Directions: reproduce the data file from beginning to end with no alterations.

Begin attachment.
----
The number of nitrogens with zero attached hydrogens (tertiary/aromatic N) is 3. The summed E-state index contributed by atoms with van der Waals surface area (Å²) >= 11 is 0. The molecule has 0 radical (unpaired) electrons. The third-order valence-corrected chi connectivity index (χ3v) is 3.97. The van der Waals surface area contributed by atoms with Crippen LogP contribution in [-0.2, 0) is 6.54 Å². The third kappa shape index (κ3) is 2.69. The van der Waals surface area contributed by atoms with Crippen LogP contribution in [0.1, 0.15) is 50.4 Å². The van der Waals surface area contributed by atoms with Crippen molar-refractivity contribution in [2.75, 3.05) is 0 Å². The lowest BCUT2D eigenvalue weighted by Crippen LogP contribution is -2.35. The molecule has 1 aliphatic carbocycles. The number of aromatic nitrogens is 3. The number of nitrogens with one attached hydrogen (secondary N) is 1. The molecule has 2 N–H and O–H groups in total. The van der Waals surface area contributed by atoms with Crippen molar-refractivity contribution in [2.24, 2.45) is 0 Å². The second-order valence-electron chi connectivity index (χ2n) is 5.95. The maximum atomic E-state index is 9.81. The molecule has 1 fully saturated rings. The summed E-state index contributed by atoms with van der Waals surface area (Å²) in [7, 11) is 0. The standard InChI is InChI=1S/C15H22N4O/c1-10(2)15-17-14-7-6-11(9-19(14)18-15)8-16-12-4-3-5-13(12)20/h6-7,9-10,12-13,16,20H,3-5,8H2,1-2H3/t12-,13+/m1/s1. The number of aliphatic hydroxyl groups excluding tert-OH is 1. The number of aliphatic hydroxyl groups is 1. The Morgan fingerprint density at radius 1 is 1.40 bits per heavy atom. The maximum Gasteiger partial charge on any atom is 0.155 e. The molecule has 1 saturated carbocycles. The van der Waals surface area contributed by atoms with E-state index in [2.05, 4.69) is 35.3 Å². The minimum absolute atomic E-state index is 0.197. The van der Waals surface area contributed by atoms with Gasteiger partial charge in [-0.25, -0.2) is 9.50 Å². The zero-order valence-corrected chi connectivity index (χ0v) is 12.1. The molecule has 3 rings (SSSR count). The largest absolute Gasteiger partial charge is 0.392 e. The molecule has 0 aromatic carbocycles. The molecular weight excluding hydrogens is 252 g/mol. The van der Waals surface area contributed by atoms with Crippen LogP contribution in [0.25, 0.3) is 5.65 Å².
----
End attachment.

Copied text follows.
The number of nitrogens with zero attached hydrogens (tertiary/aromatic N) is 3. The summed E-state index contributed by atoms with van der Waals surface area (Å²) >= 11 is 0. The molecule has 0 radical (unpaired) electrons. The third-order valence-corrected chi connectivity index (χ3v) is 3.97. The van der Waals surface area contributed by atoms with Crippen LogP contribution in [-0.2, 0) is 6.54 Å². The third kappa shape index (κ3) is 2.69. The van der Waals surface area contributed by atoms with Crippen LogP contribution in [0.1, 0.15) is 50.4 Å². The van der Waals surface area contributed by atoms with Crippen molar-refractivity contribution in [2.75, 3.05) is 0 Å². The lowest BCUT2D eigenvalue weighted by Crippen LogP contribution is -2.35. The molecule has 1 aliphatic carbocycles. The number of aromatic nitrogens is 3. The number of nitrogens with one attached hydrogen (secondary N) is 1. The molecule has 2 N–H and O–H groups in total. The van der Waals surface area contributed by atoms with Crippen molar-refractivity contribution in [2.24, 2.45) is 0 Å². The second-order valence-electron chi connectivity index (χ2n) is 5.95. The maximum atomic E-state index is 9.81. The molecule has 1 fully saturated rings. The summed E-state index contributed by atoms with van der Waals surface area (Å²) in [7, 11) is 0. The standard InChI is InChI=1S/C15H22N4O/c1-10(2)15-17-14-7-6-11(9-19(14)18-15)8-16-12-4-3-5-13(12)20/h6-7,9-10,12-13,16,20H,3-5,8H2,1-2H3/t12-,13+/m1/s1. The number of aliphatic hydroxyl groups excluding tert-OH is 1. The number of aliphatic hydroxyl groups is 1. The Morgan fingerprint density at radius 1 is 1.40 bits per heavy atom. The maximum Gasteiger partial charge on any atom is 0.155 e. The molecule has 1 saturated carbocycles. The van der Waals surface area contributed by atoms with E-state index in [2.05, 4.69) is 35.3 Å². The minimum absolute atomic E-state index is 0.197. The van der Waals surface area contributed by atoms with Gasteiger partial charge in [-0.25, -0.2) is 9.50 Å². The zero-order valence-corrected chi connectivity index (χ0v) is 12.1. The molecule has 3 rings (SSSR count). The largest absolute Gasteiger partial charge is 0.392 e. The molecule has 0 aromatic carbocycles. The molecular weight excluding hydrogens is 252 g/mol. The van der Waals surface area contributed by atoms with Crippen LogP contribution in [0.25, 0.3) is 5.65 Å².